Skip to main content

State of Children’s Rights in England 2016: Executive Summary

The UK ratified the UN Convention on the Rights of the Child (CRC) in 1991. This means that all areas of government and the state; including local government, schools, health services, and criminal justice bodies, must do all they can to fulfil children’s rights. In June 2016 the UK Government was examined by the UN Committee on the Rights of the Child (UN Committee) on its compliance with the CRC for the first time since 2008. The UN Committee set out a number of concerns and recommendations (Concluding Observations) for change.

CRAE’s State of Children’s Rights 2016 is made up of seven thematic briefings assessing the progress made towards implementing the UN Committee’s recommendations: Children at the Centre: The General Measures of Implementation and General Principles of the CRC; Poverty and Homelessness; Health; Immigration, Asylum and Trafficking; Education, Leisure and Cultural Activities; Safeguarding Children; 8: Policing and Criminal Justice.

This summary gives a flavour of some of the issues covered in each briefing, which highlights areas of improvement and concern since July 2015 when CRAE coordinated the England Civil Society report to the UN Committee as part of the last UK examination. For more detail on each issue, see the individual briefing.

The last 18 months have resulted in changes to the political landscape not seen in recent times. The UK’s decision to leave the European Union (EU) in June 2016 casts doubt on the continued enjoyment of many rights and entitlements children currently enjoy due to EU law. Uncertainties around the economy and concerns over rises in the cost of living could also adversely affect struggling families with children.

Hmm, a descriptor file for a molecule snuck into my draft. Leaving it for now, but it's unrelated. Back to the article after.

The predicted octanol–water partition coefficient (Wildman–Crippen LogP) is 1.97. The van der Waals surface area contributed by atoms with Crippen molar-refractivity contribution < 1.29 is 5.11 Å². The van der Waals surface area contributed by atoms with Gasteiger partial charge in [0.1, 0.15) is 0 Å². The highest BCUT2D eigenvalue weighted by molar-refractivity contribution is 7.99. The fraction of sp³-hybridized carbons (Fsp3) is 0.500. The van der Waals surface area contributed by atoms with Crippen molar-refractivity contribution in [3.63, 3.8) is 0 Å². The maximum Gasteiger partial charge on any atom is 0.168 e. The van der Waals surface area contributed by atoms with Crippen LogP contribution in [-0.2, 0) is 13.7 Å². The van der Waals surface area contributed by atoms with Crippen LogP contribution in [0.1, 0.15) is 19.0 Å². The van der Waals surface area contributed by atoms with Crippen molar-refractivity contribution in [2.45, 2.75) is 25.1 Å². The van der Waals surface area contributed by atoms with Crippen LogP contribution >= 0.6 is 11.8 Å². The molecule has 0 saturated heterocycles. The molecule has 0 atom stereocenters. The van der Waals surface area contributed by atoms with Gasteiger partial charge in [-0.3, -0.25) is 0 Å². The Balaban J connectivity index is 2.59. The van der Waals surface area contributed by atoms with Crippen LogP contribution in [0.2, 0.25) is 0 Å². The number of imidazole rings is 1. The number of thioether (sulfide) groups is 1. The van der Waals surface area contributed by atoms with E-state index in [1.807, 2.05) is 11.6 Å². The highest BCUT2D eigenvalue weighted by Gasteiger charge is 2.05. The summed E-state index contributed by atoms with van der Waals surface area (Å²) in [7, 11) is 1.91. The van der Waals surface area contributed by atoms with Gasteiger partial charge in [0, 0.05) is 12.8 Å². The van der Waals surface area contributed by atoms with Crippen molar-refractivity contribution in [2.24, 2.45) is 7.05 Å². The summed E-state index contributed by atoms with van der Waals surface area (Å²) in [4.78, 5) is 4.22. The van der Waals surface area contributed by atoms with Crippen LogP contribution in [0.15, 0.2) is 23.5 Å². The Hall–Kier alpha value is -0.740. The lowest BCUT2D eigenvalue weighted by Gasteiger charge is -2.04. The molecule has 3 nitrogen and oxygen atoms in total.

With the appointment of a new Prime Minister in summer 2016, there was an opportunity for renewed political leadership on how we treat children. Unfortunately, this opportunity was missed. England no longer has a Government Minister with responsibility for the rights of all children and the threat that the political conversation over the coming years will be dominated by Brexit, with little space for issues affecting children, is very real.

Despite some positive progress, especially in relation to children in care and children with mental health needs, our analysis shows that much more needs to be done before children’s rights are fully respected. Time and again children are not central to decision-making. This must change. It’s crucial that the Government uses the State of Children’s Rights 2016, alongside the UN Committee's Concluding Observations, to urgently identify what actions it will take so that all children can have a happy and fulfilling childhood and the best start in life.